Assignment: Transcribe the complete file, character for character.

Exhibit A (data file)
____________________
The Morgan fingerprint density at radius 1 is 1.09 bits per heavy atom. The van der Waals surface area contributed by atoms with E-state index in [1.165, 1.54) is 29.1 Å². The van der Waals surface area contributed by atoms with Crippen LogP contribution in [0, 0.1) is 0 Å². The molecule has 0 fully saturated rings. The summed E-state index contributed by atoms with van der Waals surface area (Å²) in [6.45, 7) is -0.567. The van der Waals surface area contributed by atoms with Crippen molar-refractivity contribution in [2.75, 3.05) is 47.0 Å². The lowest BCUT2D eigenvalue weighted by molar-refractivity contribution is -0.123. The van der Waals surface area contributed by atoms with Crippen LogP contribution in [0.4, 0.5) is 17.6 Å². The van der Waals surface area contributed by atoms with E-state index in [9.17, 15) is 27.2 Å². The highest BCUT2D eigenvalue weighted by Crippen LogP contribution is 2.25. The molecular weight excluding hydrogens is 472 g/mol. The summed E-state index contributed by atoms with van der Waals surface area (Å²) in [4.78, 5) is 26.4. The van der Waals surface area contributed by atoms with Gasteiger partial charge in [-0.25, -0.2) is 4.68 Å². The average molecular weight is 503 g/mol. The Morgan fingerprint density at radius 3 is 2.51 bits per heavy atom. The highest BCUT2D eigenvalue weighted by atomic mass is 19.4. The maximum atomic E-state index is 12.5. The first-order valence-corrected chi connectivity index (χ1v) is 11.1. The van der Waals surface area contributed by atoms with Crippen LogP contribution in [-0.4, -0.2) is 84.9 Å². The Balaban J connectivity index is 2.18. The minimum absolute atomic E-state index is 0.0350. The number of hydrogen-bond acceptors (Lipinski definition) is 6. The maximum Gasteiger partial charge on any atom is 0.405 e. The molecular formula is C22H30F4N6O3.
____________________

The Morgan fingerprint density at radius 1 is 1.09 bits per heavy atom. The van der Waals surface area contributed by atoms with E-state index in [1.165, 1.54) is 29.1 Å². The van der Waals surface area contributed by atoms with Crippen LogP contribution in [0, 0.1) is 0 Å². The molecule has 0 fully saturated rings. The summed E-state index contributed by atoms with van der Waals surface area (Å²) in [6.45, 7) is -0.567. The van der Waals surface area contributed by atoms with Crippen molar-refractivity contribution in [2.75, 3.05) is 47.0 Å². The lowest BCUT2D eigenvalue weighted by molar-refractivity contribution is -0.123. The van der Waals surface area contributed by atoms with Crippen LogP contribution in [0.4, 0.5) is 17.6 Å². The van der Waals surface area contributed by atoms with E-state index in [9.17, 15) is 27.2 Å². The highest BCUT2D eigenvalue weighted by Crippen LogP contribution is 2.25. The molecular weight excluding hydrogens is 472 g/mol. The summed E-state index contributed by atoms with van der Waals surface area (Å²) in [4.78, 5) is 26.4. The van der Waals surface area contributed by atoms with Gasteiger partial charge in [-0.25, -0.2) is 4.68 Å². The average molecular weight is 503 g/mol. The Morgan fingerprint density at radius 3 is 2.51 bits per heavy atom. The highest BCUT2D eigenvalue weighted by atomic mass is 19.4. The maximum atomic E-state index is 12.5. The first-order valence-corrected chi connectivity index (χ1v) is 11.1. The van der Waals surface area contributed by atoms with Crippen LogP contribution in [-0.4, -0.2) is 84.9 Å². The Balaban J connectivity index is 2.18. The minimum absolute atomic E-state index is 0.0350. The number of hydrogen-bond acceptors (Lipinski definition) is 6. The maximum Gasteiger partial charge on any atom is 0.405 e. The molecular formula is C22H30F4N6O3.